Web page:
Dr. Pierre Barbet, a surgeon, did extensive research on this - both on a historical and experimental basis. However, he relates to too many relics and questionable artifacts in which he postulates the cause of death. The infinite spiritual suffering of the Incarnate God in atonement for the sins of fallen men I have no competence to discuss. However, the psychological and anatomical aspects of our Lord's suffering we can explore in some detail. That is, what did the body of Jesus of Nazareth actually endure during those hours of torture?

The Cross

Crucifixion is the execution of a person by fixation to a cross. It apparently was first known by the Persians. Alexander and his generals brought it back to the Mediterranean world--to Egypt and Carthage. The Romans apparently learned the practice there and (as with most everything the Romans did) rapidly developed a high degree of efficiency and skill in carrying it out. A number of Roman authors (Livy, Tacitus, Cicero) comment on it. Many innovations and modifications are described in ancient literature.

The Christian or Latin cross as known today can only be traced back to the fifth century A.D.--and that an ivory cross in a London museum. Early Christians abhorred the cross and refused to write or describe it. The most common form used was the "T" or Tau cross, which was comprised only of two parts: the stipes, an upright pole or beam, and the patibulum, or cross armpiece. This was the common form used at the time of Christ. It was efficient, quick, and deadly. There is overwhelming evidence in recent archaeological findings that this was the most common type used.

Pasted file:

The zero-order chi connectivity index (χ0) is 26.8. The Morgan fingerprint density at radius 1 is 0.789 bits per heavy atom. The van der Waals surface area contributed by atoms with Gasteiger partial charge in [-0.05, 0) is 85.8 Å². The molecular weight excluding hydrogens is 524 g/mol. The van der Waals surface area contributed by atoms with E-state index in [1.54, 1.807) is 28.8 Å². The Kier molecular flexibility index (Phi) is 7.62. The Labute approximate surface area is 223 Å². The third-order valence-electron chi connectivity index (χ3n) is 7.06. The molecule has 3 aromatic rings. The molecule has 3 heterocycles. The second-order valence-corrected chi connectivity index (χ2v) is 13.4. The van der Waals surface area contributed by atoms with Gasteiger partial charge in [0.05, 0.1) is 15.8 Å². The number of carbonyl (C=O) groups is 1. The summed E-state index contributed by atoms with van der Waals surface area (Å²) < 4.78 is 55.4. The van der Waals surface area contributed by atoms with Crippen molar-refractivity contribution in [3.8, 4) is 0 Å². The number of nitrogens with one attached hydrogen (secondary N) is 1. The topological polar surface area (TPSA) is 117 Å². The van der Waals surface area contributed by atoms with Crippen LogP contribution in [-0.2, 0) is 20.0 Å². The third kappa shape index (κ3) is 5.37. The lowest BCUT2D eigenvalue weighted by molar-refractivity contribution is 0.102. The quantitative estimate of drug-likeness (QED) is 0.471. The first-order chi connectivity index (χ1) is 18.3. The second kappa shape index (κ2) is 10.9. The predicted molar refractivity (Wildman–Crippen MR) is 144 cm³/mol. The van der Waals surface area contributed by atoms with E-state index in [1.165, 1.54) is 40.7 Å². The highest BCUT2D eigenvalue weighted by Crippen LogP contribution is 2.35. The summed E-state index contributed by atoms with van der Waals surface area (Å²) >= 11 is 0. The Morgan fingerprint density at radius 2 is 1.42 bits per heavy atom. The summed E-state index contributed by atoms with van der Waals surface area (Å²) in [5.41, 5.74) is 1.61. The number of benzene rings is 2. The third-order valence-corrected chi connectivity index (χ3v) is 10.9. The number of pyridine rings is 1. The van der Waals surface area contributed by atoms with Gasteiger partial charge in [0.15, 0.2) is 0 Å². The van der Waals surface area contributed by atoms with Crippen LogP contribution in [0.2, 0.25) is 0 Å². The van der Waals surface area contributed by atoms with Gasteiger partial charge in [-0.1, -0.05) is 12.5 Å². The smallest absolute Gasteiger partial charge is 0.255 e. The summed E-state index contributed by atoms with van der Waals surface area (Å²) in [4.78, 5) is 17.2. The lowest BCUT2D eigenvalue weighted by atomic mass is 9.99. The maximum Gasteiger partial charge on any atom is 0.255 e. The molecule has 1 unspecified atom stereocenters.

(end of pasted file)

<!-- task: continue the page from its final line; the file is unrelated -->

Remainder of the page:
The upright post (stipes) or beam was permanently fixed in the ground with a notch at the top into which the patibulum or crossbar could be slipped without trouble. This crossbar would weigh from one hundred to one hundred and twenty pounds and the condemned man was made to carry this to the site of execution. It was during the Dark Ages that the cross was depicted in paintings, giving us the impression that Christ carried the entire cross.

These same painters also placed the nails in the hands, again a misconception, for they would easily strip out through the fingers. If we turn to the early scholars of both modern and ancient anatomy, we always find that the forearm is included in the anatomy of the hand. This does not refute the saying of Jesus to Thomas, "Behold, my hands."